Life of Fred- Math Curriculum Review

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After reading a bunch of glowing statements and the Life of Fred Math Curriculum by Stanley Schmidt I decided to give it a try. About 1 year ago we purchased the first 3 books in the elementary set; Apples, Butterflies, and Cats. They were everything we hoped so we are working on adding a few books at a time to our collection. Maddy (age 7) has read the first five and has been begging to get the next one. We get ours from Educents, they have the best prices I have found.

**update Oct 27, 2015- We got the final 5 books and Maddy devoured them. She is now starting the entire ten book set again.**


Who is Stanley Schmidt?

Dr. Schmidt graduated college at age 21 and began his work as a High School math teacher at age 22. Over the next 2.5 years, while full time teaching, he achieved his Masters degree and then began teaching College classes.  After 11 years of teaching Stanley “retired himself” and soon after began writing the Life of Fred books.

Who is Fred?

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Fred first appeared as a chalkboard drawing when Dr. Schmidt was teaching. Dr. Schmidt used Fred to show real world examples of when his students would use the math that he was teaching. The longer he taught the more Fred appeared. Dr. Schmidt would tell his daughter about Fred’s adventures as they drove together. She told him that he had to write down these stories.

Fred is a 5 year old who teaches math. On each page of the Life of Fred book she encounters different real life scenarios where he must use math to solve his every day problems. Fred is fun, full of energy, and always thinking about new ways to use math.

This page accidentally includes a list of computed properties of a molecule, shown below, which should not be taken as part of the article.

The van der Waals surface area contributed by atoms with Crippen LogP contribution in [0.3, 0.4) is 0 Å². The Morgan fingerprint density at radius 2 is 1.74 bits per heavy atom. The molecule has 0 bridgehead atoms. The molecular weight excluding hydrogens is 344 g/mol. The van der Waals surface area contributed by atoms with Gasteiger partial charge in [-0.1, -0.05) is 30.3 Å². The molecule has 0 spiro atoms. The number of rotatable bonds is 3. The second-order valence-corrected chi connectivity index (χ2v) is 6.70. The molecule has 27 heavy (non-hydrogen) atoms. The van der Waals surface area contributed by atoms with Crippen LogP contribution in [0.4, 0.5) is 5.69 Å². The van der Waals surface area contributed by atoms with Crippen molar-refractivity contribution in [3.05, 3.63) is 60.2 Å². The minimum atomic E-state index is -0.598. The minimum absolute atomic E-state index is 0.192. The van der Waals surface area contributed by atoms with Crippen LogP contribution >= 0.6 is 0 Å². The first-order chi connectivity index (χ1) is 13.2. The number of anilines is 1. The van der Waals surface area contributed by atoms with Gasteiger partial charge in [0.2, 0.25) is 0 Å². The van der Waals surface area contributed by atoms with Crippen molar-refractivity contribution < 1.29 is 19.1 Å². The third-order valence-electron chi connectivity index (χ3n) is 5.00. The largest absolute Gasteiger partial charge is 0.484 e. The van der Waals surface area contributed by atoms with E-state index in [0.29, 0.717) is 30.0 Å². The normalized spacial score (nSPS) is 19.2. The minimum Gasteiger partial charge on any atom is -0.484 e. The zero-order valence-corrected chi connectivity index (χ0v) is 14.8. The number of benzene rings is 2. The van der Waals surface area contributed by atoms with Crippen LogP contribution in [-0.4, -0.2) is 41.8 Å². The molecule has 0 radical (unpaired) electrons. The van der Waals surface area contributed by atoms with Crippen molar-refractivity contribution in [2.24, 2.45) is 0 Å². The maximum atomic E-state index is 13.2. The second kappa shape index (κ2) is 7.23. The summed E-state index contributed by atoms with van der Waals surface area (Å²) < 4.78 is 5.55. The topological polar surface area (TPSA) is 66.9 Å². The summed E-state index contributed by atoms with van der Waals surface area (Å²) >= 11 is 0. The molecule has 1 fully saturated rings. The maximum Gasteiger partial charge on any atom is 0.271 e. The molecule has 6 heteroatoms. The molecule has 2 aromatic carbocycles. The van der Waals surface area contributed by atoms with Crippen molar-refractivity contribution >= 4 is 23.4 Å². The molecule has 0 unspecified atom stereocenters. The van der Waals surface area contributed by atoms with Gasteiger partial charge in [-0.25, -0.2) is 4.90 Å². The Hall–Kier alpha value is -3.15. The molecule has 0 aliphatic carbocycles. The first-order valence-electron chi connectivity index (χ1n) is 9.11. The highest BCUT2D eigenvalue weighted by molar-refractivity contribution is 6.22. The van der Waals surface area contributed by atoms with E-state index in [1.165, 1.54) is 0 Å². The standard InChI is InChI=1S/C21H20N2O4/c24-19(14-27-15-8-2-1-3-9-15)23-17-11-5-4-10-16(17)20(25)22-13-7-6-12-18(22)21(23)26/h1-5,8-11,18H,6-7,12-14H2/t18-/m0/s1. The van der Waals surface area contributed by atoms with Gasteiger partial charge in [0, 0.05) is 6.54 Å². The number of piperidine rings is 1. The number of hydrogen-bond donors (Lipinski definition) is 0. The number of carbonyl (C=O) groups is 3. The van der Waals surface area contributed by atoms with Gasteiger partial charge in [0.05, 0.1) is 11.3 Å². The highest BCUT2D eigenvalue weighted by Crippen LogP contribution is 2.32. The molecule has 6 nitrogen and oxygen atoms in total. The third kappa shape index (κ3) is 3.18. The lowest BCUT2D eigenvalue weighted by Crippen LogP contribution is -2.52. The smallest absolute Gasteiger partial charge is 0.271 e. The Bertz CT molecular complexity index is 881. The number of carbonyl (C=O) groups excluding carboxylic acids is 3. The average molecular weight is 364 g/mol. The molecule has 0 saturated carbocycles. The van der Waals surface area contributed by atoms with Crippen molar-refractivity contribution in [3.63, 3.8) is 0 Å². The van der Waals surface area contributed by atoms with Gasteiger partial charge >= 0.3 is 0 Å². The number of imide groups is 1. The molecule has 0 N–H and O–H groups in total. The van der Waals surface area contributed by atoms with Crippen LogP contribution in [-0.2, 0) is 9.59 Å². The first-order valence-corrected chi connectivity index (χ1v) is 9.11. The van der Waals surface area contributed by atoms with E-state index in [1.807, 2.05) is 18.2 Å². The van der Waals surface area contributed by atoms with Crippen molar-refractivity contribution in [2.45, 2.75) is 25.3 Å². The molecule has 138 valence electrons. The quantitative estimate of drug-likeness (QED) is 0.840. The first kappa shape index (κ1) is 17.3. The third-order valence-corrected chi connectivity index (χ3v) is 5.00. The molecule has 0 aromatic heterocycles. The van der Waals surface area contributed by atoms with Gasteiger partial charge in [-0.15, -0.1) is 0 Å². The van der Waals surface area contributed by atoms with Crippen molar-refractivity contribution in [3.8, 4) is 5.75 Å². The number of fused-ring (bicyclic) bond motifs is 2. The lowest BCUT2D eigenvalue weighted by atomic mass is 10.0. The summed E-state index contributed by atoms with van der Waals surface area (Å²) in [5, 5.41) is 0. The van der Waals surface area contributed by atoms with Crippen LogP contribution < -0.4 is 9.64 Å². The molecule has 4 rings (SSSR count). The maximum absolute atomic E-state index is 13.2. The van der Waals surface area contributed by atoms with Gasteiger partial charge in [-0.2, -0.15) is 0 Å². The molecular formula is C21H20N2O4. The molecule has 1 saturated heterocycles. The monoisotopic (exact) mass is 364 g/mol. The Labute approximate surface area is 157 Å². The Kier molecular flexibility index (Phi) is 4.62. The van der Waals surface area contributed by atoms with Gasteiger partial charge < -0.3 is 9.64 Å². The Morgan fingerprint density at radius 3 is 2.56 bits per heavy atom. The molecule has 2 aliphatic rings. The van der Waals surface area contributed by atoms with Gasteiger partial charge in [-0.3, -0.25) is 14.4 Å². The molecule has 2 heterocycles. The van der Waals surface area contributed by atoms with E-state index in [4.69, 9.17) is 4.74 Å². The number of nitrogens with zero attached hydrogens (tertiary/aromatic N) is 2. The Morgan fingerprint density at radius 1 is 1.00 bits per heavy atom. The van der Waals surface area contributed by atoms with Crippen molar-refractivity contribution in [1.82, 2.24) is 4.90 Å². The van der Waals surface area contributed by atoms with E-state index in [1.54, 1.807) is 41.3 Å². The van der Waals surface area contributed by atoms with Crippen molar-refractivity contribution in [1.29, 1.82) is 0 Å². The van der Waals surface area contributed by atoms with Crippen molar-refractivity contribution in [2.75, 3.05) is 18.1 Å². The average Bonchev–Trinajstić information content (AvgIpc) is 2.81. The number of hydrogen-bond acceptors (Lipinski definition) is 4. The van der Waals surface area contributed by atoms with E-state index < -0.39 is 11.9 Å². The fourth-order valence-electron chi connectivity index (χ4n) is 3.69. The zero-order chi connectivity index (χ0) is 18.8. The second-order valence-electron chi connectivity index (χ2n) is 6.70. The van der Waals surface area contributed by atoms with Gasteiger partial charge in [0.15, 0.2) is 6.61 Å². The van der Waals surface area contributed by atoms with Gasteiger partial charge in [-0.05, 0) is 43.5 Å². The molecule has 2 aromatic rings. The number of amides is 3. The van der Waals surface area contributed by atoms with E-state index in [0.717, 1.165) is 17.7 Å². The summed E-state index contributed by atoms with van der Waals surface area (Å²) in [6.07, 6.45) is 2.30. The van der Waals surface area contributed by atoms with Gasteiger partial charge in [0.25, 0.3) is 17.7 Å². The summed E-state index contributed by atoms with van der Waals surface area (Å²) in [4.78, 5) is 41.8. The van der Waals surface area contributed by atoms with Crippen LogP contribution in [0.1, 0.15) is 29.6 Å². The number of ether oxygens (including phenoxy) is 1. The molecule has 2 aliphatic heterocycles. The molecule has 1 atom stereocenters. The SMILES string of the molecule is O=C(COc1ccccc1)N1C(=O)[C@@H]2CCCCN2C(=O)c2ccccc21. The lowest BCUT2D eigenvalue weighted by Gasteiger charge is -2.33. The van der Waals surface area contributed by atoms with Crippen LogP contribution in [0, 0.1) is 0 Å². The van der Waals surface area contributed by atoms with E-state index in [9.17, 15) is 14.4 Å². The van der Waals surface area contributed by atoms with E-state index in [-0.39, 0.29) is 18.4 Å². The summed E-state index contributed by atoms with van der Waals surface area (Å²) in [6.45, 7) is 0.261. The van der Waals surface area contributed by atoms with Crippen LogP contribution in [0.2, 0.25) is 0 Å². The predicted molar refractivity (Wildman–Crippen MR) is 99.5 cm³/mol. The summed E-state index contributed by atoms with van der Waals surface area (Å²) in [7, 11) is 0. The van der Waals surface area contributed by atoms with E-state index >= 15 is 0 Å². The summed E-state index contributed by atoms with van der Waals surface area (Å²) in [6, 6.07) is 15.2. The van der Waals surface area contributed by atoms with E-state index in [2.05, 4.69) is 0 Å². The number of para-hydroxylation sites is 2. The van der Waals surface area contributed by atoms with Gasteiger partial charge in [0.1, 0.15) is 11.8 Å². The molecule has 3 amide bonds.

How does Life of Fred work as a curriculum?

Life of Fred is a Math Curriculum that can take a student from basic elementary math all the way through College level Linear Algebra, Statistics, and Calculus. Life of Fred is not your typical curriculum with boring explanations, pages of practice problems and little to no real world application. Life of Fred is written as an adventurous story. Children are engaged and excited to see what Fred’s next adventure will be. Life of Fred does not stress the basic math facts, instead it teaches how to use these facts in real world scenarios. The books ARE a complete curriculum, but some students will need additional help in memorizing the basic math facts. A parent or educator will need to teach these students the basic facts with fun games or flash cards in addition to using these books.

One of my favorite things about these books is that higher level terms and ideas are introduced throughout the lower level books. Because the students are introduced to higher level terminology in a fun way early in their mathematical education they are better prepared to understand and execute these concepts as they reach them in the higher levels.

Where do I start?

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Children up to 4th grade: